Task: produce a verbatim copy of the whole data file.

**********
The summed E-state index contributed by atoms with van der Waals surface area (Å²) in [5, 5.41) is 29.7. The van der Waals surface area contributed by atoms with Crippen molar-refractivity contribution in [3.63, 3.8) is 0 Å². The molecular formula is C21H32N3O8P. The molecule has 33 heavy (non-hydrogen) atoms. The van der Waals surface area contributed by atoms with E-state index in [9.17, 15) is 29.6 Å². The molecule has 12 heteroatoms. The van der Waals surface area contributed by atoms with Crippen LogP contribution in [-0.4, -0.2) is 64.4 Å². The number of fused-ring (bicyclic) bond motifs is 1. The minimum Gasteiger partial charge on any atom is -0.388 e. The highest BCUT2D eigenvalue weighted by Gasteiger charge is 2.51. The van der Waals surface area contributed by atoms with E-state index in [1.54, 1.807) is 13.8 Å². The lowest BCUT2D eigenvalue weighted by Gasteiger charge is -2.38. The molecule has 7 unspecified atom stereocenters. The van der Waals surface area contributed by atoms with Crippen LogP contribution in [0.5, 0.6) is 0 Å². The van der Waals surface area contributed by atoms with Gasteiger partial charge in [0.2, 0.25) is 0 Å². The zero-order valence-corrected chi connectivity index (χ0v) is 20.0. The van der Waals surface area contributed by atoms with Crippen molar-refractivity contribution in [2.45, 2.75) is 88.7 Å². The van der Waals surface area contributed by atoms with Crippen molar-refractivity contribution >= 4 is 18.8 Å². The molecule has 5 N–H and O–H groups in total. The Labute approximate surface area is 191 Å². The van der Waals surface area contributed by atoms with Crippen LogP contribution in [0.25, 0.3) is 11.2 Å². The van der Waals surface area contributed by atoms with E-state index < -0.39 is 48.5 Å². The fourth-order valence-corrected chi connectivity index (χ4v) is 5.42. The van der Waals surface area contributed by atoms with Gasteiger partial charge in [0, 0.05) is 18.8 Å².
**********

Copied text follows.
The summed E-state index contributed by atoms with van der Waals surface area (Å²) in [5, 5.41) is 29.7. The van der Waals surface area contributed by atoms with Crippen molar-refractivity contribution in [3.63, 3.8) is 0 Å². The molecular formula is C21H32N3O8P. The molecule has 33 heavy (non-hydrogen) atoms. The van der Waals surface area contributed by atoms with E-state index in [9.17, 15) is 29.6 Å². The molecule has 12 heteroatoms. The van der Waals surface area contributed by atoms with Crippen LogP contribution in [-0.4, -0.2) is 64.4 Å². The number of fused-ring (bicyclic) bond motifs is 1. The minimum Gasteiger partial charge on any atom is -0.388 e. The highest BCUT2D eigenvalue weighted by Gasteiger charge is 2.51. The van der Waals surface area contributed by atoms with E-state index in [1.54, 1.807) is 13.8 Å². The lowest BCUT2D eigenvalue weighted by Gasteiger charge is -2.38. The molecule has 7 unspecified atom stereocenters. The van der Waals surface area contributed by atoms with Crippen LogP contribution in [0.5, 0.6) is 0 Å². The van der Waals surface area contributed by atoms with Gasteiger partial charge in [0.2, 0.25) is 0 Å². The zero-order valence-corrected chi connectivity index (χ0v) is 20.0. The van der Waals surface area contributed by atoms with Crippen molar-refractivity contribution in [2.45, 2.75) is 88.7 Å². The van der Waals surface area contributed by atoms with Crippen molar-refractivity contribution >= 4 is 18.8 Å². The molecule has 5 N–H and O–H groups in total. The Labute approximate surface area is 191 Å². The van der Waals surface area contributed by atoms with Crippen LogP contribution in [0.25, 0.3) is 11.2 Å². The van der Waals surface area contributed by atoms with E-state index < -0.39 is 48.5 Å². The fourth-order valence-corrected chi connectivity index (χ4v) is 5.42. The van der Waals surface area contributed by atoms with Gasteiger partial charge in [0, 0.05) is 18.8 Å².